Extends to Minorities
"The judgment is now the law, and we must obey it as Christians," spoke Bill Murray, evangelist, at the Prayer Rally in Pontotoc on August 3, 1997, as reported by the Northeast Mississippi Daily Journal. These are strange words from one who just last year helped champion the cause of Pontotoc Citizens For School Prayer. The cause was one in which disobedience of the law was cheerfully encouraged as the "Christian thing to do" by Murray as well as many of the local clergy.
I remain disturbed by the message many Christians are sending to the youth of Pontotoc County. In essence, those who have supported the School Prayer issue have told our youth to disobey the law if they disagree with it. Such examples, on the part of role-models, erode the morals of the persons they are intended to benefit. There are already enough folks who violate our civil laws without Christians encouraging one another in their disobedience. These who promote disobedience to the law are the same folks who, had they lived in Jesus' day, would likely have been disappointed that he did not seek to throw off the yoke of Roman oppression. The example set by Jesus along with his teachings merit a reevaluation by supporters of School Prayer.
Once all the legal fees have been paid, the supporters of the North Pontotoc School Prayer issue will have given in excess of a quarter million dollars. Such is a grievous waste of resources if you accept the claim by ACLU attorney, Danny Lampley, who, according to the Northeast Mississippi Daily Journal, said the Biggers' ruling was very similar to the offer the ACLU made before the case went to court.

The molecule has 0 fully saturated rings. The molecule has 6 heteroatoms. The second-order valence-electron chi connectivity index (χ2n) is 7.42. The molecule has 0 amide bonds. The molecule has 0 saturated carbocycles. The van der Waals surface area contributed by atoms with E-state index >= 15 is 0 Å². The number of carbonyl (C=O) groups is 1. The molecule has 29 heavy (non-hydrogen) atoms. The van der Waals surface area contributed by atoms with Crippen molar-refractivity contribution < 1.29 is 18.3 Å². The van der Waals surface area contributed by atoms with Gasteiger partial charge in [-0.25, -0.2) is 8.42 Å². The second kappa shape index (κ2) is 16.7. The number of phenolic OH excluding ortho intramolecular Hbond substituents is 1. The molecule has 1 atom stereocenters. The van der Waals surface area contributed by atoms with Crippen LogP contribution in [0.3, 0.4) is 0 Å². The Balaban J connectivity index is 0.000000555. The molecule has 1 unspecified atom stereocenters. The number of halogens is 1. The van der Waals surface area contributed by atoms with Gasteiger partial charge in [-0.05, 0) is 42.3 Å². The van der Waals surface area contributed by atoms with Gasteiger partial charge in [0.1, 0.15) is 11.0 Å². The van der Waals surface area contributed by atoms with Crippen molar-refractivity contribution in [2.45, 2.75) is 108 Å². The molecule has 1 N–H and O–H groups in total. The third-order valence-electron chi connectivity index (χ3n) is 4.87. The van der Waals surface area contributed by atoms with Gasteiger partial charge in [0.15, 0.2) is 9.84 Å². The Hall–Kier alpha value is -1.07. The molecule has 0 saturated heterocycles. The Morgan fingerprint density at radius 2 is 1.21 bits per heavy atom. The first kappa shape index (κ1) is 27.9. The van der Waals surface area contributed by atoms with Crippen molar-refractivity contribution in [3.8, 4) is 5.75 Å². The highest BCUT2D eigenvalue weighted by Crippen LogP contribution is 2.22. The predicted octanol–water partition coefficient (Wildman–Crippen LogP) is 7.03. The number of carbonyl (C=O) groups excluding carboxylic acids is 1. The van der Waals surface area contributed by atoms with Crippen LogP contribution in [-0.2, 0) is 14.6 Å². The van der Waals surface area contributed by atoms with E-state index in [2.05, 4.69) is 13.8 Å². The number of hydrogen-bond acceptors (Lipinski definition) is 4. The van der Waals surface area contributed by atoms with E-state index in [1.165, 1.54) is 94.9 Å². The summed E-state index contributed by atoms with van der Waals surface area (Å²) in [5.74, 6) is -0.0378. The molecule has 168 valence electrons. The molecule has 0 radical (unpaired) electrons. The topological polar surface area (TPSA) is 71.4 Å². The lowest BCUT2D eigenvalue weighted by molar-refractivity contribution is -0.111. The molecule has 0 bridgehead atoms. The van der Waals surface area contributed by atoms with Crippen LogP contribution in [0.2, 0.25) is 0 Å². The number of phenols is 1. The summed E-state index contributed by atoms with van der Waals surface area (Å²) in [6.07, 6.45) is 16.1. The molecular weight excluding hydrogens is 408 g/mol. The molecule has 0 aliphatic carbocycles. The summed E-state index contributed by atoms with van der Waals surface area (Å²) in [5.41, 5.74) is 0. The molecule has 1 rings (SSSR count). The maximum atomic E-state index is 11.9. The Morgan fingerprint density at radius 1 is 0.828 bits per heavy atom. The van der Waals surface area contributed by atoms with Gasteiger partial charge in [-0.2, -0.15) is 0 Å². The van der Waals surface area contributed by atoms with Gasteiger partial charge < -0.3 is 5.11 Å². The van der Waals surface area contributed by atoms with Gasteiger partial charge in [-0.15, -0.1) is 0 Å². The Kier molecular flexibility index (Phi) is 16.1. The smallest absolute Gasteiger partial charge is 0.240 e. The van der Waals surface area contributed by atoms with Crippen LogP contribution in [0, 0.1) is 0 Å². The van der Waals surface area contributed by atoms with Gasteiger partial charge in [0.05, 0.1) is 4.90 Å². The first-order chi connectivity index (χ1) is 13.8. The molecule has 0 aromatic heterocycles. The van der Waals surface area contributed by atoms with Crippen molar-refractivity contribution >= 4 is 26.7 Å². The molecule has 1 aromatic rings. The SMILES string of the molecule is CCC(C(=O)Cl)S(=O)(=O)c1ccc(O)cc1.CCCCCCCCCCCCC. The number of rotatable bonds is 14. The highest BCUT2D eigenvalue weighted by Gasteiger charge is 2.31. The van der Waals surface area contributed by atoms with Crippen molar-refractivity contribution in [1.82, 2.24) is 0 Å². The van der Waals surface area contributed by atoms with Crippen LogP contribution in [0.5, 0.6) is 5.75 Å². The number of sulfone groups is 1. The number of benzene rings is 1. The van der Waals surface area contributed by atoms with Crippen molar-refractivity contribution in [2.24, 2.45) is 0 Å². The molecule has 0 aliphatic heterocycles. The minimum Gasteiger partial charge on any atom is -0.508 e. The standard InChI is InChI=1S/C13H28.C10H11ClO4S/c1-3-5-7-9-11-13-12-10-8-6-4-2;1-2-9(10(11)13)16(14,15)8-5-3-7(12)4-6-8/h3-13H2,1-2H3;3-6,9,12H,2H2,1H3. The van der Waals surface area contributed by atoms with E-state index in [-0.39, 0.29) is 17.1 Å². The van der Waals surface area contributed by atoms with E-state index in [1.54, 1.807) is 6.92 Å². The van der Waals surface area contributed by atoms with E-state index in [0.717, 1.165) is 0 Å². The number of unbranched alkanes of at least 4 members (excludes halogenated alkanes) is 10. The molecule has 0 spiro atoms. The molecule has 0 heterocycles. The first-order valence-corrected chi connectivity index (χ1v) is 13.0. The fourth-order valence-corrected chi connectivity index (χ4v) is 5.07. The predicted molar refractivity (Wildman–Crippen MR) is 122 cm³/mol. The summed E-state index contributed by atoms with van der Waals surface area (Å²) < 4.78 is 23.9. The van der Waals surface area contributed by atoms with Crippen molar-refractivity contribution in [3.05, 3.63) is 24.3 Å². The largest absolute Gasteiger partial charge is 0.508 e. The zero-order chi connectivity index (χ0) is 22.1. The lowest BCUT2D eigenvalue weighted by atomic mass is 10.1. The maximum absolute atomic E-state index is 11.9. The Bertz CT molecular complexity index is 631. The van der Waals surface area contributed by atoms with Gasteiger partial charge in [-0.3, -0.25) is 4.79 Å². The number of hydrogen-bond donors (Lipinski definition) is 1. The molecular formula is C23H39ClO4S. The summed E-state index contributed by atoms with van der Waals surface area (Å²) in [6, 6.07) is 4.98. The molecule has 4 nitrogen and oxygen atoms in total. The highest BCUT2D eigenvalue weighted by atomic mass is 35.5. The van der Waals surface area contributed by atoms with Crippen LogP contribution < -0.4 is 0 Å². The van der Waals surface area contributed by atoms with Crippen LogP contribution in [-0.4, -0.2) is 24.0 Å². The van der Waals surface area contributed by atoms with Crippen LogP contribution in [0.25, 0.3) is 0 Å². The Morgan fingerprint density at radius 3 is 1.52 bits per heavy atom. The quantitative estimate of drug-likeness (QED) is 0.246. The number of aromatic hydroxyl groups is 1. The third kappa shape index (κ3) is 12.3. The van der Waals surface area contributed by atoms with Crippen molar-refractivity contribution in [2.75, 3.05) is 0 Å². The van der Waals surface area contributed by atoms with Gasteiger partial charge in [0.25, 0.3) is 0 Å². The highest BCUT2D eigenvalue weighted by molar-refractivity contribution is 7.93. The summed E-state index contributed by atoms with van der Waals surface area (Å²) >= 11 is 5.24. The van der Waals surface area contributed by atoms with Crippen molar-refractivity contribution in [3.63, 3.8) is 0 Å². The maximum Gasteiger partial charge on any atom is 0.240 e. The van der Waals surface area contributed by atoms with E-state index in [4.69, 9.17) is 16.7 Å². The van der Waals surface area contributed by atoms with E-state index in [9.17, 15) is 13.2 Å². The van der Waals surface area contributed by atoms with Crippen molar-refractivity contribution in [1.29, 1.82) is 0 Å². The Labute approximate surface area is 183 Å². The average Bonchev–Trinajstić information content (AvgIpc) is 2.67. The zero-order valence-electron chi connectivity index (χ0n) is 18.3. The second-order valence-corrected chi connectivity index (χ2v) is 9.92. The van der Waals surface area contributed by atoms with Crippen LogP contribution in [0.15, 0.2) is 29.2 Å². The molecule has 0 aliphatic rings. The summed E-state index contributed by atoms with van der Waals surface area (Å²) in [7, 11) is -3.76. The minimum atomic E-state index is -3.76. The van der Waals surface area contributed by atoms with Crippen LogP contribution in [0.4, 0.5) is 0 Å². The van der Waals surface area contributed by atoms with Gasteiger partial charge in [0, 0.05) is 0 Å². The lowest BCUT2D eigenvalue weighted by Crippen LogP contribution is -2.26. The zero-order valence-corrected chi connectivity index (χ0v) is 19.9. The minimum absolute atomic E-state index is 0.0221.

I am amazed that while swallowing the bitter pill of defeat, many have sought to claim victory in their loss. Again, I would quote Murray, "We have won our case. Our children can pray in the schools." To which case is he referring? If he means the case heard by Judge Biggers concerning Herdahl vs. North Pontotoc Attendance Center, he should be informed that not only did Herdahl win that one, but every Christian in the United States also won.
Any ruling that favored North Pontotoc would have opened the doors of prayer from every religion to be heard by the students of North Pontotoc. Admittedly, there are not a great many different religions practiced in Pontotoc County, but there are more than most people realize. I have yet to meet any Pontotoc County Christian who wants their offspring listening to or participating in prayers offered to a non-Christian god.
It is time for citizens who, in the name of Religious Freedom, support School Prayer to admit that the only prayer they support is Christian prayer. If these citizens desire the School to be an extension of the Church, then theirs is the right to establish private, religious schools to propagate their belief. Otherwise, I encourage them to continue religious training in the two institutions sanctioned by God, the Home and the Church. Sadly, the average Christian is unwilling to share his faith with others and expects the Church (and for some the School) to take up his slack.